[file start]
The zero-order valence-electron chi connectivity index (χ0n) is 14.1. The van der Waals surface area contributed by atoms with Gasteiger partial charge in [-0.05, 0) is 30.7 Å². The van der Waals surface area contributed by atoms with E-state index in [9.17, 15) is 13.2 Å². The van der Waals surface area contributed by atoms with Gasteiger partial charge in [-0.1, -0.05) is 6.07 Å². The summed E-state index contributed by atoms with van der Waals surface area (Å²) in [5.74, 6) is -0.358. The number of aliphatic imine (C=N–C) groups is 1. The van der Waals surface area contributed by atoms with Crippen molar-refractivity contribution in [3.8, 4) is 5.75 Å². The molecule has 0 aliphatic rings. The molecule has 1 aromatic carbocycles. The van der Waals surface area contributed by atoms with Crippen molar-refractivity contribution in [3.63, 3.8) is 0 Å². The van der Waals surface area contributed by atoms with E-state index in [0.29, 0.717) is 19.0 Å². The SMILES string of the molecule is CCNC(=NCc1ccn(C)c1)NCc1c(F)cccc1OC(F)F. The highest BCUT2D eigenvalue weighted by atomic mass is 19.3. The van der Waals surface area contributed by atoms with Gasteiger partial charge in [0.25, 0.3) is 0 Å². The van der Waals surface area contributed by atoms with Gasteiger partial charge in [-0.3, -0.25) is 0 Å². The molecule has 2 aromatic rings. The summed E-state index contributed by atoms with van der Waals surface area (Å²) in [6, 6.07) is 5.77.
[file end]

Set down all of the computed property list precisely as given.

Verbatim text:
The zero-order valence-electron chi connectivity index (χ0n) is 14.1. The van der Waals surface area contributed by atoms with Gasteiger partial charge in [-0.05, 0) is 30.7 Å². The van der Waals surface area contributed by atoms with E-state index in [9.17, 15) is 13.2 Å². The van der Waals surface area contributed by atoms with Gasteiger partial charge in [-0.1, -0.05) is 6.07 Å². The summed E-state index contributed by atoms with van der Waals surface area (Å²) in [5.74, 6) is -0.358. The number of aliphatic imine (C=N–C) groups is 1. The van der Waals surface area contributed by atoms with Crippen molar-refractivity contribution in [3.8, 4) is 5.75 Å². The molecule has 0 aliphatic rings. The molecule has 1 aromatic carbocycles. The van der Waals surface area contributed by atoms with Crippen molar-refractivity contribution in [3.63, 3.8) is 0 Å². The van der Waals surface area contributed by atoms with E-state index in [0.29, 0.717) is 19.0 Å². The SMILES string of the molecule is CCNC(=NCc1ccn(C)c1)NCc1c(F)cccc1OC(F)F. The highest BCUT2D eigenvalue weighted by atomic mass is 19.3. The van der Waals surface area contributed by atoms with Gasteiger partial charge in [0.25, 0.3) is 0 Å². The van der Waals surface area contributed by atoms with Gasteiger partial charge in [-0.3, -0.25) is 0 Å². The molecule has 2 aromatic rings. The summed E-state index contributed by atoms with van der Waals surface area (Å²) in [6, 6.07) is 5.77.